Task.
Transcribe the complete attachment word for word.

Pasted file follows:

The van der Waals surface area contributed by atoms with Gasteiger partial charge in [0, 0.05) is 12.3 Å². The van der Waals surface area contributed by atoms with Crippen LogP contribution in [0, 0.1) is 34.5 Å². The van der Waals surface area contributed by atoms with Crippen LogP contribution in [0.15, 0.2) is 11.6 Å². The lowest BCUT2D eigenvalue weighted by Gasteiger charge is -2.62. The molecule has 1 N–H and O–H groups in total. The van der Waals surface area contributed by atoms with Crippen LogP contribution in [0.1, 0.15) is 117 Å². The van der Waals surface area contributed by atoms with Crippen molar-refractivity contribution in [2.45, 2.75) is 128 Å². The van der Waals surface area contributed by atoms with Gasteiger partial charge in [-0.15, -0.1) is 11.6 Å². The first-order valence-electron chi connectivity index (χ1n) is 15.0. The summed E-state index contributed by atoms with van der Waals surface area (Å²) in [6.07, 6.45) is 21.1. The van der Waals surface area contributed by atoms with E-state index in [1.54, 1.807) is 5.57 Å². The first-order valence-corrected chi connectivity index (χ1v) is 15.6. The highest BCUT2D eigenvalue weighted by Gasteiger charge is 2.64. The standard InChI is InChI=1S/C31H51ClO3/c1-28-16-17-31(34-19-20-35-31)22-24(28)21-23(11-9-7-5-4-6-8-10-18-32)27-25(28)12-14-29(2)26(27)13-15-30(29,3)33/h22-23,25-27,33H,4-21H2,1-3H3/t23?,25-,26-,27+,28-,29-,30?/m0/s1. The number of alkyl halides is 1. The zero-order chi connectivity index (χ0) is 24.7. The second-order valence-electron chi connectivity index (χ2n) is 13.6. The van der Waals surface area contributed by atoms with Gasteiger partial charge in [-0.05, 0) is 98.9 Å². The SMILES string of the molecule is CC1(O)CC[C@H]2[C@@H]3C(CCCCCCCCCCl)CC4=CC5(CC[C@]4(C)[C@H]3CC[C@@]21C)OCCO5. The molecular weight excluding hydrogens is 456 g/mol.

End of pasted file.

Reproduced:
The van der Waals surface area contributed by atoms with Gasteiger partial charge in [0, 0.05) is 12.3 Å². The van der Waals surface area contributed by atoms with Crippen LogP contribution in [0, 0.1) is 34.5 Å². The van der Waals surface area contributed by atoms with Crippen LogP contribution in [0.15, 0.2) is 11.6 Å². The lowest BCUT2D eigenvalue weighted by Gasteiger charge is -2.62. The molecule has 1 N–H and O–H groups in total. The van der Waals surface area contributed by atoms with Crippen LogP contribution in [0.1, 0.15) is 117 Å². The van der Waals surface area contributed by atoms with Crippen molar-refractivity contribution in [2.45, 2.75) is 128 Å². The van der Waals surface area contributed by atoms with Gasteiger partial charge in [-0.15, -0.1) is 11.6 Å². The first-order valence-electron chi connectivity index (χ1n) is 15.0. The summed E-state index contributed by atoms with van der Waals surface area (Å²) in [6.07, 6.45) is 21.1. The van der Waals surface area contributed by atoms with E-state index in [1.54, 1.807) is 5.57 Å². The first-order valence-corrected chi connectivity index (χ1v) is 15.6. The highest BCUT2D eigenvalue weighted by Gasteiger charge is 2.64. The standard InChI is InChI=1S/C31H51ClO3/c1-28-16-17-31(34-19-20-35-31)22-24(28)21-23(11-9-7-5-4-6-8-10-18-32)27-25(28)12-14-29(2)26(27)13-15-30(29,3)33/h22-23,25-27,33H,4-21H2,1-3H3/t23?,25-,26-,27+,28-,29-,30?/m0/s1. The number of alkyl halides is 1. The zero-order chi connectivity index (χ0) is 24.7. The second-order valence-electron chi connectivity index (χ2n) is 13.6. The van der Waals surface area contributed by atoms with Gasteiger partial charge in [-0.05, 0) is 98.9 Å². The SMILES string of the molecule is CC1(O)CC[C@H]2[C@@H]3C(CCCCCCCCCCl)CC4=CC5(CC[C@]4(C)[C@H]3CC[C@@]21C)OCCO5. The molecular weight excluding hydrogens is 456 g/mol.